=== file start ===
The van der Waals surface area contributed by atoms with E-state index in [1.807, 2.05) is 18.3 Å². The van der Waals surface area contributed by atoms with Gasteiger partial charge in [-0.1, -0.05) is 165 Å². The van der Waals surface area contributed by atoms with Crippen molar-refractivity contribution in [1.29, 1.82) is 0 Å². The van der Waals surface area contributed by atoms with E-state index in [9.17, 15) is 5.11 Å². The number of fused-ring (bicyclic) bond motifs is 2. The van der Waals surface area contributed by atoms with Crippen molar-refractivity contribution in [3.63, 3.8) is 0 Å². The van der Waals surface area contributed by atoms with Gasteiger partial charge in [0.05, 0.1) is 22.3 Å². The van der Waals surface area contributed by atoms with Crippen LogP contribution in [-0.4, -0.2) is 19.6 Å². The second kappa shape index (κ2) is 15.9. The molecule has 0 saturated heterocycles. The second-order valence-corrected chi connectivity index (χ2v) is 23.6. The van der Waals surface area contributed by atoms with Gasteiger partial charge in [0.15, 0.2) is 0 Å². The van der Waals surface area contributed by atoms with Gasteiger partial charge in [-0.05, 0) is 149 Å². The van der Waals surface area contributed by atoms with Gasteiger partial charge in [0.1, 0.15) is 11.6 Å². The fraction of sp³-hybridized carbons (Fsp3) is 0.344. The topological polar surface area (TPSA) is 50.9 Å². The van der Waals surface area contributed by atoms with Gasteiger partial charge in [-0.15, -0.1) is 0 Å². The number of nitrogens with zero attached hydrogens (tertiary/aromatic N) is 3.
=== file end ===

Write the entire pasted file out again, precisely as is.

The van der Waals surface area contributed by atoms with E-state index in [1.807, 2.05) is 18.3 Å². The van der Waals surface area contributed by atoms with Gasteiger partial charge in [-0.1, -0.05) is 165 Å². The van der Waals surface area contributed by atoms with Crippen molar-refractivity contribution in [1.29, 1.82) is 0 Å². The van der Waals surface area contributed by atoms with E-state index in [9.17, 15) is 5.11 Å². The number of fused-ring (bicyclic) bond motifs is 2. The van der Waals surface area contributed by atoms with Crippen molar-refractivity contribution in [3.63, 3.8) is 0 Å². The van der Waals surface area contributed by atoms with Gasteiger partial charge in [0.05, 0.1) is 22.3 Å². The van der Waals surface area contributed by atoms with Crippen LogP contribution in [-0.4, -0.2) is 19.6 Å². The second kappa shape index (κ2) is 15.9. The molecule has 0 saturated heterocycles. The second-order valence-corrected chi connectivity index (χ2v) is 23.6. The van der Waals surface area contributed by atoms with Gasteiger partial charge in [0.15, 0.2) is 0 Å². The van der Waals surface area contributed by atoms with Gasteiger partial charge in [-0.05, 0) is 149 Å². The van der Waals surface area contributed by atoms with Gasteiger partial charge in [0.1, 0.15) is 11.6 Å². The fraction of sp³-hybridized carbons (Fsp3) is 0.344. The topological polar surface area (TPSA) is 50.9 Å². The van der Waals surface area contributed by atoms with Gasteiger partial charge in [-0.15, -0.1) is 0 Å². The number of nitrogens with zero attached hydrogens (tertiary/aromatic N) is 3.